Yes it’s official. The authorities have issued a ‘red warning’ to Beijing that pollution levels are going to reach dangerous levels. For once the kindergarten opposite is quiet. All schools are closed for at least two days and children advised to stay at home. With the issue of the warning many people are afraid to go out.
“I’m not going out” texted one of my students on WeChat.
“Staying home. Afraid to go out. Even national library books look good today!” starting a flurry of text messages on multiple group chats.
Outside resembles the start of a bad dream. There is a strong sense of foreboding as buildings are wrapped in the heavy dim-yellow-grey toxic blanket that envelops Beijing. At least yesterday the sun was visible (kinda); a yellow disc obscured by a barrier of particles preventing any sort of UV penetration. Today is worse. Today is a bad one. Beijing is the number one ‘top of the charts’ city in China for the worst pollution out of three hundred and eighty six that are monitored.
Locals seeing the bright side of it all.
After weeks of waiting in the cold and damp D-Day finally arrived. With the start of winter the ‘powers that be’ flipped the ‘on’ switch for the heating and hey presto, we instantly became engulfed. People have no control over this including temperature and usually it’s so hot that people leave their windows open. No chance of that at the moment though!
Yes, the heating for the whole country gets switched on at the same time. Amazing hey? Actually when I say ‘whole country’ this is totally wrong. I mean half the country as down south there is no heating at all. Instead they have to rely on air-con or various forms of store bought heating like gas burners or electric fan heaters.
Either way, that millions of tonnes of coal get burnt to produce the electricity to power this lap top feels totally insane. China has to burn almost as much coal as the rest of the world to support its ‘one point three billion plus’ population. Year by year its coal production steadily increases having enough to keep its power stations running for at least thirty years and stockpiles well over the one hundred billion tonne mark, phew!
In a great twist of bad luck, most of Northern China exists in a high pressure area which locks the bad air in. Last week it lasted for five painful days and after a few days of clean air its back with a vengeance. If you are thinking of coming to China then head south as even the big cities such as Shenzhen normally have good air.
I can’t stand it anymore nor can I defend it. In recent years I’ve always stubbornly told people back in the UK that “No it’s not that bad. It clears after a few days and then it’s ok for a couple of weeks”. I left Beijing in 2013 for two uninterrupted blissful years of clean air to return to this! Within days of being back my boss asked me if I had an air index monitor in my phone. That was a new one on me. Turns out that these days there are many variations of monitor apps to warn you of the toxic perils that lurk beyond your windows. You can also see what’s going on in all major cities across China and see your location ranked against others, yearly, monthly, daily or by the hour.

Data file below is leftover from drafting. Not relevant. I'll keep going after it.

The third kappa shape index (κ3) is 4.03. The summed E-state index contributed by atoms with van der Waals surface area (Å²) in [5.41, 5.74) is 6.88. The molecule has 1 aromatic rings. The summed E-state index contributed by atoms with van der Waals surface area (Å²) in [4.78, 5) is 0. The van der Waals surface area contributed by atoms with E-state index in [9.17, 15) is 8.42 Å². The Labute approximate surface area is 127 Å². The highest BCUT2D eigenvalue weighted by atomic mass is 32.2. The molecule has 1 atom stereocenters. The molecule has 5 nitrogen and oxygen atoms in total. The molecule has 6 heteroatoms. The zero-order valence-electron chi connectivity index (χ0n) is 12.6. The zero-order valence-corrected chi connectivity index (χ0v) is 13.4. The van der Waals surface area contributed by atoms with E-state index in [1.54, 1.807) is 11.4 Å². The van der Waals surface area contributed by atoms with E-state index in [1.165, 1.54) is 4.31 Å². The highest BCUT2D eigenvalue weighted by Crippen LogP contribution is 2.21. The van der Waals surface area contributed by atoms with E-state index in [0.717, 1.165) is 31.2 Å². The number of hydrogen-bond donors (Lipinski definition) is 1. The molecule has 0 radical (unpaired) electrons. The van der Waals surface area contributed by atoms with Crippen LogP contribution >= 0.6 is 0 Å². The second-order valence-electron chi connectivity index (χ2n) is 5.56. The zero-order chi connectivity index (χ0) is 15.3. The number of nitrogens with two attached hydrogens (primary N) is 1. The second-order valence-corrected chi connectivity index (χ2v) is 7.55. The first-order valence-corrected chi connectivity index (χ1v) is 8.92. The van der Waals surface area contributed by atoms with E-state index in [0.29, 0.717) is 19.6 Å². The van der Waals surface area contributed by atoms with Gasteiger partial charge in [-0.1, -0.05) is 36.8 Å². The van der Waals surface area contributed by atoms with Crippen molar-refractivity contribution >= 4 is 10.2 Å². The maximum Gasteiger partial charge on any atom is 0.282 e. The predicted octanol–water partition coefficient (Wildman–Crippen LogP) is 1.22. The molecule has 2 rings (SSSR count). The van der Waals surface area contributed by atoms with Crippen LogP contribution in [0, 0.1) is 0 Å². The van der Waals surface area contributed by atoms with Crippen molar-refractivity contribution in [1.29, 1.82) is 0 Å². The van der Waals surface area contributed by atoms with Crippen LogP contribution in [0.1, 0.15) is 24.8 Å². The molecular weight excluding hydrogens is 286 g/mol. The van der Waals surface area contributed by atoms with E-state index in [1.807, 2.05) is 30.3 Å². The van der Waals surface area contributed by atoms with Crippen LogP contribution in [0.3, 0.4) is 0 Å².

Another ‘must have’ is an air purifier which can be bought in many large supermarkets, department stores or ordered on line. Crank it up in the office or apartment. The school I work has one in each classroom. Even so, one can’t ignore the sluggish feeling of inertia that lingers throughout these times. Sometimes it’s like you just can’t wake up and after a week of constant drowsiness movement becomes somewhat of a chore.
When the air is between ‘excellent’ and ‘moderately polluted’ Beijingers don’t bother wearing masks. When it starts to get higher than that and the smog becomes visible maybe one person in thirty can be seen with one on. They are after all, a royal pain in the arse especially if you cycle everywhere. Yesterday after a long and painful three days on a ‘severely polluted’ warning we finally topped out at ‘Beyond Index’; the worst of the worst! Last night at least half the populace were wearing masks and I wondered what people was going through the minds of those who weren’t.
There are also the smokers who never wear masks. You can see immediately they just don’t give a shit!
‘The environment’ is one of those topics that is particularly relevant at the moment and it’s inevitable that the topic of bad air gets brought up. It’s also the one time that local Beijingers are at a disadvantage compared to outsiders.
“We have adapted to it!” snapped one of my students defensively.
Masks come in all shapes and sizes these days. From the utterly ineffectual to the practical and the stylish, there is a particle mask to suit everyone’s tastes and needs these days. Here are a few examples of the latest trends around the city:
We were told to go home early from work today and maybe again tomorrow; a city-wide message sent out to companies. I must admit I felt like a kid again just like that time when the school was snowed in and the bus couldn’t get though. And so we wait! Caged in and shut down in our apartments waiting patiently for the ‘Beijing Da Feng’ (big wind) to come and save us all.